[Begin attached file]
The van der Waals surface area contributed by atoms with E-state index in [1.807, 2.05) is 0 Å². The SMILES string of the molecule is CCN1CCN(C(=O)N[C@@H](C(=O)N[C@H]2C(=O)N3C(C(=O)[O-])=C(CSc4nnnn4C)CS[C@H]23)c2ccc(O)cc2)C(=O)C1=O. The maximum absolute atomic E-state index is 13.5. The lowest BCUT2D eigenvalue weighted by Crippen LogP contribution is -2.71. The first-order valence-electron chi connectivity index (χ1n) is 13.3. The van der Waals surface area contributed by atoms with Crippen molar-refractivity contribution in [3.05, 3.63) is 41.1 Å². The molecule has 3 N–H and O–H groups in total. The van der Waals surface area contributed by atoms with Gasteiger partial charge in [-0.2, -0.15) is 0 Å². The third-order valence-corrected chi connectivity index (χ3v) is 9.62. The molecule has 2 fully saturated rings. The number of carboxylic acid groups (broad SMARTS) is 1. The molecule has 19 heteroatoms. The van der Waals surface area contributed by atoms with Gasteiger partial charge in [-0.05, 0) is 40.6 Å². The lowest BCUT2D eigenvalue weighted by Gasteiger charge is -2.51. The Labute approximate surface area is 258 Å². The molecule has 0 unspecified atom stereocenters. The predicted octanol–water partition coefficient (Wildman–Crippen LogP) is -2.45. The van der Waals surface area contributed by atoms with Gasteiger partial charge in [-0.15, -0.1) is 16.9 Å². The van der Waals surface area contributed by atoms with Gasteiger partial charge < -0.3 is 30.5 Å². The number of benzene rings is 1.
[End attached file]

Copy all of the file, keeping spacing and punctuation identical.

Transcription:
The van der Waals surface area contributed by atoms with E-state index in [1.807, 2.05) is 0 Å². The SMILES string of the molecule is CCN1CCN(C(=O)N[C@@H](C(=O)N[C@H]2C(=O)N3C(C(=O)[O-])=C(CSc4nnnn4C)CS[C@H]23)c2ccc(O)cc2)C(=O)C1=O. The maximum absolute atomic E-state index is 13.5. The lowest BCUT2D eigenvalue weighted by Crippen LogP contribution is -2.71. The first-order valence-electron chi connectivity index (χ1n) is 13.3. The van der Waals surface area contributed by atoms with Crippen molar-refractivity contribution in [3.05, 3.63) is 41.1 Å². The molecule has 3 N–H and O–H groups in total. The van der Waals surface area contributed by atoms with Gasteiger partial charge in [-0.2, -0.15) is 0 Å². The third-order valence-corrected chi connectivity index (χ3v) is 9.62. The molecule has 2 fully saturated rings. The number of carboxylic acid groups (broad SMARTS) is 1. The molecule has 19 heteroatoms. The van der Waals surface area contributed by atoms with Gasteiger partial charge in [-0.05, 0) is 40.6 Å². The lowest BCUT2D eigenvalue weighted by Gasteiger charge is -2.51. The Labute approximate surface area is 258 Å². The molecule has 0 unspecified atom stereocenters. The predicted octanol–water partition coefficient (Wildman–Crippen LogP) is -2.45. The van der Waals surface area contributed by atoms with Gasteiger partial charge in [-0.15, -0.1) is 16.9 Å². The van der Waals surface area contributed by atoms with Gasteiger partial charge < -0.3 is 30.5 Å². The number of benzene rings is 1.